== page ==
"Yet, while being God, He was recognized as man in a natural manner; and while subsisting truly as man, He was also manifested as God by His works." [St. Matthew 8:20; St. Matthew 11:19; St. Matthew 11:1-6, 20; St. John 10:38]
Topic II. "If any one affirms that the flesh of Christ is consubstantial with the divinity, and refuses to acknowledge that He, subsisting Himself in the form of God as God before all ages, emptied Himself and took the form of a servant, evan as it is written, let him be anathema."
Explanation. "How could the flesh, which is conditioned by time, be said to be consubstantial (of the essence) with the timeless divinity? For that is designated consubstantial which is the same in nature and in eternal duration without variableness." [Further explanation in the Five Theological Orations of St. Gregory Nazianzus.]
Topic III. "If any one affirms that Christ, just like one of the prophets, assumed the perfect man, and refuses to acknowledge that, being begotten in the flesh of the Virgin, He became man and was born in Bethlehem, and was brought up in Nazareth, and advanced in age, and on completing the set number of years (appeared in public and) was Baptized in the Jordan, and received this testimony from the Father, 'This is my beloved Son,' [St. Matthew 3:17] even as it is written, let him be anathema."
Explanation. "How could it be said that Christ (the Lord) assumed the perfect man just like one of the prophets, when He, being the Lord Himself, became man by the incarnation effected through the Virgin? Wherefore it is written, that 'the first man was of the earth, earthy.' [I Cor. 15:47] But whereas he that was formed of the earth returned tot he earth, He that became the second man returned to heaven. And so we read of the 'first Adam and the last Adam.' [I Cor. 15:45]. And as it is admitted that the second came by the first according to the flesh, for which reason also Christ is called man and the Son of man; so is the witness given that the second is the Savior of the first, for whose sake He came down from heaven. And as the Word came down from heaven, and was made man, and ascended again to heaven, He is on that account said to be the second Adam from heaven."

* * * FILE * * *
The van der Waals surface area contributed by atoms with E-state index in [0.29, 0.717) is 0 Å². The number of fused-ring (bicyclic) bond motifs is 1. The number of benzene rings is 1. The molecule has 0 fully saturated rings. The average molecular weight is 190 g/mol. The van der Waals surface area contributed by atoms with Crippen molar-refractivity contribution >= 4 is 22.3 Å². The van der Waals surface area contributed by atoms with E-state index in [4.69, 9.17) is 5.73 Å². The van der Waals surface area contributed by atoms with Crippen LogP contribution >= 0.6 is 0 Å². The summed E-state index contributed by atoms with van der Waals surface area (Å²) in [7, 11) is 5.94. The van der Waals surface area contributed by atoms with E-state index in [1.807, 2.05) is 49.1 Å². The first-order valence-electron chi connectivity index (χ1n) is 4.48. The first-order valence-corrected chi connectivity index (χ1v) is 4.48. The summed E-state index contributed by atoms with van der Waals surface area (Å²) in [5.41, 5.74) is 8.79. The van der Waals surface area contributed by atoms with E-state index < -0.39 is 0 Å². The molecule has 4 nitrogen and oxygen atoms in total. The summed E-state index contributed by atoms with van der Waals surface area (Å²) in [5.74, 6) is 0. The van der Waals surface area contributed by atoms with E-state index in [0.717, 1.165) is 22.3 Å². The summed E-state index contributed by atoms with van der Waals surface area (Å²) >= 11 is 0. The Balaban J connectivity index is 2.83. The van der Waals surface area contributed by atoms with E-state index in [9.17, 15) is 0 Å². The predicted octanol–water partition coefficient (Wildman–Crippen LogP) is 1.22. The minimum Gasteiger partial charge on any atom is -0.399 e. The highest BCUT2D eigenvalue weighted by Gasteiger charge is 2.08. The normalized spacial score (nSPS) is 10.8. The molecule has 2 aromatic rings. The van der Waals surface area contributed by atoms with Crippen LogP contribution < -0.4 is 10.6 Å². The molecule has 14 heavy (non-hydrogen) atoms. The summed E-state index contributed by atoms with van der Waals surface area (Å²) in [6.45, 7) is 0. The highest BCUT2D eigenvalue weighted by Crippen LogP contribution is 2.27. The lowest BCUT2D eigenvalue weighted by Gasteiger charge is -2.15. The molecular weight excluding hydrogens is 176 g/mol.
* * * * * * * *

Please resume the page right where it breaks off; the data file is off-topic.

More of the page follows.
Topic IV. "If any one affirms that Christ was born of the seed of man by the Virgin, in the same manner as all men are born, and refuses to acknowledge that He was made flesh by the Holy Spirit and the holy Virgin Mary, and became man of the seed of David, even as it is written, let him be anathema."
Explanation. "How could one say that Christ was born of the seed of man by the Virgin, when the holy Gospel and the angel, in proclaiming the good tidings, testify of Mary the Virgin that she said, 'How shall this be, seeing I know not a man?' [St. Luke 1:34]. Wherefore he says, 'The Holy Ghost shall come upon thee, and the power of the highest shall overshadow thee: therefore also that holy thing which shall be born of thee shall be called the Son of the Highest.' [St. Luke 1:35]. And to Joseph he says, 'Fear not to take unto thee Mary thy wife: for that which is conceived in her is of the Holy Ghost. And she shall bring forth a Son, and they shall call His Name Jesus: for He shall save His people from their sins.' [St. Matthew 1:20-21]."
Topic V. "If any one affirms that the Son of God who is before the ages is one, and He who has appeared in these last times is another, and refuses to acknowledge that He who is before the ages is the same with Him who appeared in these last times, even as it is written, let him be anathema."
Explanation. "How could it be said that the Son of God Who is before the ages is one, and He who has appeared in these last times, are different, when the Lord Himself says, 'Before Abraham was, I am;' [St. John 8:58] and, 'I came forth from God, and I come, and again I go to my Father?' [St. John chapters 8 and 16]."